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Food cravings: What your cravings for chocolate, sugar and carbs really mean

The struggle to ignore certain food cravings is universal, but why are some of them so hard to resist?

While some foods we crave might contain certain nutrients we are lacking, often a craving is what the brain wants, rather than what the body actually needs, according to Hannah Braye, nutritional therapist at Lepicol Lighter. Here are the most common cravings and what they might mean.

Chocolate

The craving for chocolate is a particularly strong one, notes Braye, adding that the desire for chocolate tends to be stronger and to disappear much more slowly than cravings for other foods.

The craving may indicate a deficiency in magnesium, but the nutritional therapist believes a desire for chocolate is more likely to be linked to emotional and social triggers.

She says chocolate lovers should make sure they reach for a good quality dark chocolate, which has more nutrient-rich magnesium and less sugar than milk varieties.

Sugar

After chocolate, sugar is the second most common craving. Braye notes that this might be because it has addictive properties.

“Studies in animals have shown significant similarities between the consumption of added sugars and drug-like effects, including binging, craving, dependence, reward and the release of opioids in the body,” she says.

An intense yearning for sweet things could mean a deficiency in chromium, which helps regulate blood sugar.

Carbohydrates

People often crave stodgy carbs such as bread, pasta and cereals, particularly when they are feeling tired or hungover.

This is probably due to the glucose content in carbohydrates, which our bodies quickly turn into energy, says Braye. But gorging on lots of carb-heavy foods can actually make you feel worse, she warns.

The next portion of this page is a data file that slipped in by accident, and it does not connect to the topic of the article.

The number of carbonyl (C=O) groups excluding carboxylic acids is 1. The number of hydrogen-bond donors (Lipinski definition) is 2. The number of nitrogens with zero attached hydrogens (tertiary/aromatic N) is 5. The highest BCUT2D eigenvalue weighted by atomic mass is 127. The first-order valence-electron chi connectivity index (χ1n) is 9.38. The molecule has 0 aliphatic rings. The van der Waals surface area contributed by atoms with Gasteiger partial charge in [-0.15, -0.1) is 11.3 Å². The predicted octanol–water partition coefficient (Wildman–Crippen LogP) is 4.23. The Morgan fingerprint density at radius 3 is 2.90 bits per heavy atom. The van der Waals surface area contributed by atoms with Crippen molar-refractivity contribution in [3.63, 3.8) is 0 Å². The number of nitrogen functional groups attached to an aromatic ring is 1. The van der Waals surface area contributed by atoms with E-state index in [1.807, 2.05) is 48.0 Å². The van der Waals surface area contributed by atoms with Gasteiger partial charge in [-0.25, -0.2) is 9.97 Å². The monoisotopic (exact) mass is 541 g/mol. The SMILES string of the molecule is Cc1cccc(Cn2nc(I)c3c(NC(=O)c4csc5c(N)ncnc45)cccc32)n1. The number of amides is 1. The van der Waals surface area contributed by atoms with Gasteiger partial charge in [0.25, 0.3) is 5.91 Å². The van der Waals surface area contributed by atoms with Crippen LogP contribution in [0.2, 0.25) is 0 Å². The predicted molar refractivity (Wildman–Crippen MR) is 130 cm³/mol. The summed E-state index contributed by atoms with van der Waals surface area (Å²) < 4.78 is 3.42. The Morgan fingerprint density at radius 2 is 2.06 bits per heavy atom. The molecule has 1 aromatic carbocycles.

Food cravings: What your cravings for chocolate, sugar and carbs really meanGETTY

Food cravings: What your cravings for chocolate, sugar and carbs really mean



Food cravings: Sugar has addictive properties and activates rewards centres in the brain


“Eating lots of refined and simple carbohydrates can actually lead to blood sugar crashes, making tiredness worse. Opting for wholegrain, complex carbohydrates rather than white refined versions, and having a small amount of protein or healthy fats each time you eat should help reduce cravings for carbs and sustain energy for longer.”

Salt

A hunger for salty snacks could be due to excess stress, Braye says. “Craving salty foods can also be an indication that our adrenal glands, which sit on top of our kidneys and control our stress response, might be flagging.”

When we are chronically stressed, we get an overload of the hormone cortisol, which can lead to a condition known as adrenal fatigue. In turn, this makes our blood pressure fall, leading to light headedness or dizziness on standing. It’s thought people then crave salty foods in order to increase their blood pressure.

Instead of reaching for crisps or other salty snacks, Braye recommends meditation or breathing exercises to manage stress levels.


Food cravings: Sugar has addictive properties and activates rewards centres in the brainGETTY

Food cravings: Sugar has addictive properties and activates rewards centres in the brain

Red meat

A craving for red meat is likely to be your body trying to increase its iron stores, says Braye. Women of menstruating age, pregnant women, and children are most likely to suffer from iron deficiency anaemia, so if you have a craving for red meat, it’s best to give in to it.

Vegetarian sources of iron include dried fruit such as prunes, figs and apricots, beans, legumes and green vegetables including broccoli and spinach.

Giving in to any food cravings late at night is particularly worrisome, as snacking before bedtime has been shown to increase the risk of diabetes.

Eating more protein can help curb cravings, as can getting extra sleep and drinking lots of water.


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